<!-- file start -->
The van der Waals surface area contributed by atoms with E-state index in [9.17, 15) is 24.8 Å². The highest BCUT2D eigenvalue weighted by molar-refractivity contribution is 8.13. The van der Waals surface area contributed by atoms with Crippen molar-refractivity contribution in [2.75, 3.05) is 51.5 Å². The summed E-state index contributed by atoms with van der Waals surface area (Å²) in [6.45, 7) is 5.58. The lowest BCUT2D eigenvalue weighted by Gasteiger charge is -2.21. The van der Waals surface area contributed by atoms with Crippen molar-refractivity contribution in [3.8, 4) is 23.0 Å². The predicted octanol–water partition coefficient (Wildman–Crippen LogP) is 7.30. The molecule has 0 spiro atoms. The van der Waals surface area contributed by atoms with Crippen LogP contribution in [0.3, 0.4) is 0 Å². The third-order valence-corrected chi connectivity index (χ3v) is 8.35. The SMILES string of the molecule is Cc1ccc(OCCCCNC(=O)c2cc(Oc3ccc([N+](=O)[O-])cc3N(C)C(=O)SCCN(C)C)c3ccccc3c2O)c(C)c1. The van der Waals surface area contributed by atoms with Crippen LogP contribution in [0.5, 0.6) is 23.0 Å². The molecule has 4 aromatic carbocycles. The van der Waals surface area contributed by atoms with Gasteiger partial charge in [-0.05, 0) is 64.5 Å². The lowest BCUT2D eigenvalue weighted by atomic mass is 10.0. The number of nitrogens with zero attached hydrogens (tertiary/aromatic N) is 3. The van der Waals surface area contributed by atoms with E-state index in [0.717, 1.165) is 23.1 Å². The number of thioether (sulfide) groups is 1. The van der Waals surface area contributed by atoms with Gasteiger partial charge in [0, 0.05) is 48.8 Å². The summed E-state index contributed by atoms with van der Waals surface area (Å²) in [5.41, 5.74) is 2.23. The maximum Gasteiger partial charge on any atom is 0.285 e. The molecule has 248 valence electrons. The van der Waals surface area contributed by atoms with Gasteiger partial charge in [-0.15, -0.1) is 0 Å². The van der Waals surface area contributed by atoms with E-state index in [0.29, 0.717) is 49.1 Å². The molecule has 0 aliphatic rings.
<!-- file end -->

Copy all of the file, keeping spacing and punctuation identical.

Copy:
The van der Waals surface area contributed by atoms with E-state index in [9.17, 15) is 24.8 Å². The highest BCUT2D eigenvalue weighted by molar-refractivity contribution is 8.13. The van der Waals surface area contributed by atoms with Crippen molar-refractivity contribution in [2.75, 3.05) is 51.5 Å². The summed E-state index contributed by atoms with van der Waals surface area (Å²) in [6.45, 7) is 5.58. The lowest BCUT2D eigenvalue weighted by Gasteiger charge is -2.21. The van der Waals surface area contributed by atoms with Crippen molar-refractivity contribution in [3.8, 4) is 23.0 Å². The predicted octanol–water partition coefficient (Wildman–Crippen LogP) is 7.30. The molecule has 0 spiro atoms. The van der Waals surface area contributed by atoms with Crippen LogP contribution in [0.3, 0.4) is 0 Å². The third-order valence-corrected chi connectivity index (χ3v) is 8.35. The SMILES string of the molecule is Cc1ccc(OCCCCNC(=O)c2cc(Oc3ccc([N+](=O)[O-])cc3N(C)C(=O)SCCN(C)C)c3ccccc3c2O)c(C)c1. The van der Waals surface area contributed by atoms with Crippen LogP contribution in [0.5, 0.6) is 23.0 Å². The molecule has 4 aromatic carbocycles. The van der Waals surface area contributed by atoms with Gasteiger partial charge in [-0.05, 0) is 64.5 Å². The lowest BCUT2D eigenvalue weighted by atomic mass is 10.0. The number of nitrogens with zero attached hydrogens (tertiary/aromatic N) is 3. The van der Waals surface area contributed by atoms with E-state index in [0.717, 1.165) is 23.1 Å². The number of thioether (sulfide) groups is 1. The van der Waals surface area contributed by atoms with Gasteiger partial charge in [0, 0.05) is 48.8 Å². The summed E-state index contributed by atoms with van der Waals surface area (Å²) in [5.41, 5.74) is 2.23. The maximum Gasteiger partial charge on any atom is 0.285 e. The molecule has 248 valence electrons. The van der Waals surface area contributed by atoms with Gasteiger partial charge in [-0.15, -0.1) is 0 Å². The van der Waals surface area contributed by atoms with E-state index in [0.29, 0.717) is 49.1 Å². The molecule has 0 aliphatic rings.